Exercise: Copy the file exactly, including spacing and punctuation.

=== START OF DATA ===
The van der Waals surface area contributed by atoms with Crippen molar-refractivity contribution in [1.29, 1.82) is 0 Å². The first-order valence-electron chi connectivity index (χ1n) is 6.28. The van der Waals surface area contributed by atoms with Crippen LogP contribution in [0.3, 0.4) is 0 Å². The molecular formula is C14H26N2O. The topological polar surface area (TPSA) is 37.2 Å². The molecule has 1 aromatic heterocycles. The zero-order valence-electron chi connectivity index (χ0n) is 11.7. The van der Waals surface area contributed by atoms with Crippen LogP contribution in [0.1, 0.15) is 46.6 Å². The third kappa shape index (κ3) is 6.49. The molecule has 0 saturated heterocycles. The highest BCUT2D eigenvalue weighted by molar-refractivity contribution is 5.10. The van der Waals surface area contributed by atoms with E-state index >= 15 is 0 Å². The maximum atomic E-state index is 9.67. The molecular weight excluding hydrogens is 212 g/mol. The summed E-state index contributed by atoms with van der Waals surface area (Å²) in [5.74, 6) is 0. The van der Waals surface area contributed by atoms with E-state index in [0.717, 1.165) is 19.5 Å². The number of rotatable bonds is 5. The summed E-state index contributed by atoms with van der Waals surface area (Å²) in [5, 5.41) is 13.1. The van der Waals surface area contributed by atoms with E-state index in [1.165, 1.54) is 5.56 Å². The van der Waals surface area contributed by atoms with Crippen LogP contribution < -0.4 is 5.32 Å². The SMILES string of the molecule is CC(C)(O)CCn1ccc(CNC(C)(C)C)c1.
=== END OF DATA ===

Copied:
The van der Waals surface area contributed by atoms with Crippen molar-refractivity contribution in [1.29, 1.82) is 0 Å². The first-order valence-electron chi connectivity index (χ1n) is 6.28. The van der Waals surface area contributed by atoms with Crippen LogP contribution in [0.3, 0.4) is 0 Å². The molecular formula is C14H26N2O. The topological polar surface area (TPSA) is 37.2 Å². The molecule has 1 aromatic heterocycles. The zero-order valence-electron chi connectivity index (χ0n) is 11.7. The van der Waals surface area contributed by atoms with Crippen LogP contribution in [0.1, 0.15) is 46.6 Å². The third kappa shape index (κ3) is 6.49. The molecule has 0 saturated heterocycles. The highest BCUT2D eigenvalue weighted by molar-refractivity contribution is 5.10. The van der Waals surface area contributed by atoms with E-state index >= 15 is 0 Å². The maximum atomic E-state index is 9.67. The molecular weight excluding hydrogens is 212 g/mol. The summed E-state index contributed by atoms with van der Waals surface area (Å²) in [5.74, 6) is 0. The van der Waals surface area contributed by atoms with E-state index in [0.717, 1.165) is 19.5 Å². The number of rotatable bonds is 5. The summed E-state index contributed by atoms with van der Waals surface area (Å²) in [5, 5.41) is 13.1. The van der Waals surface area contributed by atoms with E-state index in [1.165, 1.54) is 5.56 Å². The van der Waals surface area contributed by atoms with Crippen LogP contribution < -0.4 is 5.32 Å². The SMILES string of the molecule is CC(C)(O)CCn1ccc(CNC(C)(C)C)c1.